Nick Clegg at the Lib Dems' annual spring conference in March. (Photo: Getty)
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Are things really looking that bad for the Lib Dems?

According to the FT, 72% of people who voted for the Lib Dems in 2010 would no longer do so. But no one’s panicking yet.

So, according to the FT, 72% of voters who put their crosses next to a Lib Dem candidate’s name in the 2010 General Election wouldn’t vote for us now.

Fourteen months from a general election, I’d be the first to admit this is not ideal.

It’s not quite as bad as it seems; after all, the same survey reveals that a fifth of people who voted Labour last time – something of a nadir in polling terms for the party in recent general elections – wouldn’t vote for them now either. Way to go, Ed and the team.

But it’s not good. So why aren’t folk throwing themselves off the roof of Great George Street at this news?

Well, first of all we know a lot of those who supported us in 2010 voted tactically, and tactical voting comes back to bite you in the arse if you end up in coalition government. All those people who voted Lib Dem under the misapprehension we were a slightly more radical offshoot of the Labour Party and a vote for us would keep the Tories out are feeling fairly cheesed off. That ain’t changing.

But it’s no surprise. And actually, in terms of seats, losing those votes may not be the electoral disaster it at first seems. There’s a reason just 16 of the 106 top Labour targets are Lib Dem seats (and some of those seem optimistic – Bermondsey and Old Southwark for example). It’s because Labour think they stand more chance of picking up seats in Tory territory.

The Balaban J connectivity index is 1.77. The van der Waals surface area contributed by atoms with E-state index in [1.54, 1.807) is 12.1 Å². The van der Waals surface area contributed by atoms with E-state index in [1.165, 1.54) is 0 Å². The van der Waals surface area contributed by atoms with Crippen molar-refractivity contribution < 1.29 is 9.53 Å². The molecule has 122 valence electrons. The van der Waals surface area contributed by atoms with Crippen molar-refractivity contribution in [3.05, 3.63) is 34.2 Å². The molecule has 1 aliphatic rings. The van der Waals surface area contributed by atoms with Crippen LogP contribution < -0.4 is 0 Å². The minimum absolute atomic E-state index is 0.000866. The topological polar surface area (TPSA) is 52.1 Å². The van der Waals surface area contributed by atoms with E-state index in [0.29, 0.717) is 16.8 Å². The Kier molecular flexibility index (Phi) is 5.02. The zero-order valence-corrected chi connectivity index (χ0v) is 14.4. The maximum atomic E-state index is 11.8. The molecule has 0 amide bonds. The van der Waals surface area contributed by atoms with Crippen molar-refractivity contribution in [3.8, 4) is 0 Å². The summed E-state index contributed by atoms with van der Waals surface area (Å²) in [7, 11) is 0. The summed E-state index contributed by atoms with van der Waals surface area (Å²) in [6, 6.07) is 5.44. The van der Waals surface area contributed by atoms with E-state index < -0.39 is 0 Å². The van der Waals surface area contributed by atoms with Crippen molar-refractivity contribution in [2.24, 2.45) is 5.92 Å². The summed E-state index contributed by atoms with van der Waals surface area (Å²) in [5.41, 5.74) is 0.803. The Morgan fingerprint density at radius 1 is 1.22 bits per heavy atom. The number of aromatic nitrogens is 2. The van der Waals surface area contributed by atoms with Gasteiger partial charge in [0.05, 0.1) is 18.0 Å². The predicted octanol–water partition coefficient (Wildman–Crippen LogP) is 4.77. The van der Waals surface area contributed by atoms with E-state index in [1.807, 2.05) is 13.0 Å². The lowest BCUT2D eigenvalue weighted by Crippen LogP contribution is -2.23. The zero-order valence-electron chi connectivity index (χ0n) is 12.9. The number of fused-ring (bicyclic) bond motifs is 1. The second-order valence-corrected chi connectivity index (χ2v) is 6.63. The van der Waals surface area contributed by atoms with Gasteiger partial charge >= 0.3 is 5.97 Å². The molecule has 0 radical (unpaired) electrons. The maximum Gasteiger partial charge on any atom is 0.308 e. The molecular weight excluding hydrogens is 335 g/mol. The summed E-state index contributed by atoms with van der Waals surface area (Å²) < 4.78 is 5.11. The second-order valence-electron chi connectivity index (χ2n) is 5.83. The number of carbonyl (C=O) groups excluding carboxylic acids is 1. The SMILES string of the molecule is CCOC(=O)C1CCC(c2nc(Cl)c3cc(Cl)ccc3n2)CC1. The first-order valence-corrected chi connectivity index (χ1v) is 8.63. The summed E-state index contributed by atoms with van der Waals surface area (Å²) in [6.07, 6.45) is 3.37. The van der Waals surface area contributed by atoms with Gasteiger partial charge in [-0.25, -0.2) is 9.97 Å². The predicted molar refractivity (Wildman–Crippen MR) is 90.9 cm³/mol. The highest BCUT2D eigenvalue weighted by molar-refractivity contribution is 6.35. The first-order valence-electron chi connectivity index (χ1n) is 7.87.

That’s largely because of the hidden effect of incumbency, which enormously favours Lib Dems MPs; especially those who didn’t vote against party policy on issues such as raising tuition fees for example. (All those Lib dems MPs who voted for it were voting against party policy as opposed to coalition policy; it was still party policy to abolish fees altogether, immediately, until last autumn when the policy was nuanced somewhat.) Eight of the Labour targets seats contained Lib Dem MPs who were tuition fees rebels, going some way to neutralising Labour’s favourite weapon of attack in those constituencies. And let’s not forget more Lib Dem backbenchers rebelled on fees than say, Labour backbenchers rebelled on the welfare cap.